Fried Green Tomatoes at the Whistle Stop Cafe

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The book is told from roughly three perspectives: that of newspaper clippings from various time periods throughout the story, of Evelyn in the 1980s listening to an old woman who had lived it tell the story, and of an omniscient narrator spanning the whole time period. I could've lived without the newspaper clippings, but they were short and fairly unobtrusive. The perspective of Ninny, the old woman retelling the story, juxtaposed with that of the omniscient narrator was a well-used device.This book really surprised me. From the start, I thought it was well-written and engaging, but I also thought that plight of both women and blacks in Alabama in the 1930s were shown in too fairy-tale-ish of a light. Without giving too much away, let me just say that the book addressed both beautifully by the end. The scope of the issues covered was just breathtaking: everything from family dynamics to feminism to racism to growing older and body image to religion to family tragedy to domestic abuse. And it didn't gloss over anything. I felt that everything covered was done justice.I'm glad I read this book when I did. I wouldn't have appreciated it had I been any younger, and I'll probably appreciate it even more when I read it again as I grow older.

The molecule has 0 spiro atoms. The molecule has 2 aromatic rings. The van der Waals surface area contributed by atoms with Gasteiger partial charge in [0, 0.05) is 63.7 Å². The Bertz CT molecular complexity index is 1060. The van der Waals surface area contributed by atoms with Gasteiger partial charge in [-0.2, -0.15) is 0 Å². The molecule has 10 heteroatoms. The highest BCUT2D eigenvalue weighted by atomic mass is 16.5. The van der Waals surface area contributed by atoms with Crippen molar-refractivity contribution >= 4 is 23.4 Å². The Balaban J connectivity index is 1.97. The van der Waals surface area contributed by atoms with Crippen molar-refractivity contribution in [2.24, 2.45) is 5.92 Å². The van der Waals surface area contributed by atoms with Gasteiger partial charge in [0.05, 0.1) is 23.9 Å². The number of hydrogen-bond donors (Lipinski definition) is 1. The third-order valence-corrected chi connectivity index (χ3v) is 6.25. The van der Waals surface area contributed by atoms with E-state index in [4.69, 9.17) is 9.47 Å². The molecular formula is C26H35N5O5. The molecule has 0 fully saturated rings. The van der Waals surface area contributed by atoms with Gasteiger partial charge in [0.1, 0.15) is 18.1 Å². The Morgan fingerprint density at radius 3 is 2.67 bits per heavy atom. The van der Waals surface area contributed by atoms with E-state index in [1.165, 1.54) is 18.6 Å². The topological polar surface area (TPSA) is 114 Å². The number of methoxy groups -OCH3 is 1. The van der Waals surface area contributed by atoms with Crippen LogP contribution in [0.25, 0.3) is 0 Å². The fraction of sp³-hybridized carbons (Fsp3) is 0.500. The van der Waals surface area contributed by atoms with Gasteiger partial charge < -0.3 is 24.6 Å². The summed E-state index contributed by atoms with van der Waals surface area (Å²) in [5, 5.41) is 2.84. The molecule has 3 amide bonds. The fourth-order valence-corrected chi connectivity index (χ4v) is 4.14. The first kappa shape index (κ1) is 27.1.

The Little Lady Agency

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If this hadn't been a book club book, I never would have picked it up. This is the kind of book I actively avoid, but I'm trying to, in fairness, judge this book against books in its genre rather than against the books I normally read. So here we go.Melissa rubbed me the wrong way from the start. I wanted to shake her. And I felt like she was a bit of a Mary Sue. Everyone thinks she's so wonderful and loves her (unless they're her family or jealous of her), but I didn't see why. She's an extremely naive girl with rabidly low self-esteem. She's a pushover. She's extraordinarily bad at communicating. She escapes through Honey, her business venture personality. And while everyone else can see that Honey is really Melissa, Melissa feels like Honey is a completely different person. Through Honey, she can become more confident, feel sexy, and demand what she wants, but she doesn't think she can do this as Melissa.I did like Honey, though. And as Melissa became more like Honey, I started liking her more and caring about what happened to her. By the end, I was trying to rush through to find out what happened before I had to rush off for work. Once the book picked up, I actually got into it.I probably won't pick up the next one in the series, but reading this was an enjoyable experience and a pleasant surprise.
The Girl Who Circumnavigated Fairyland in a Ship of Her Own Making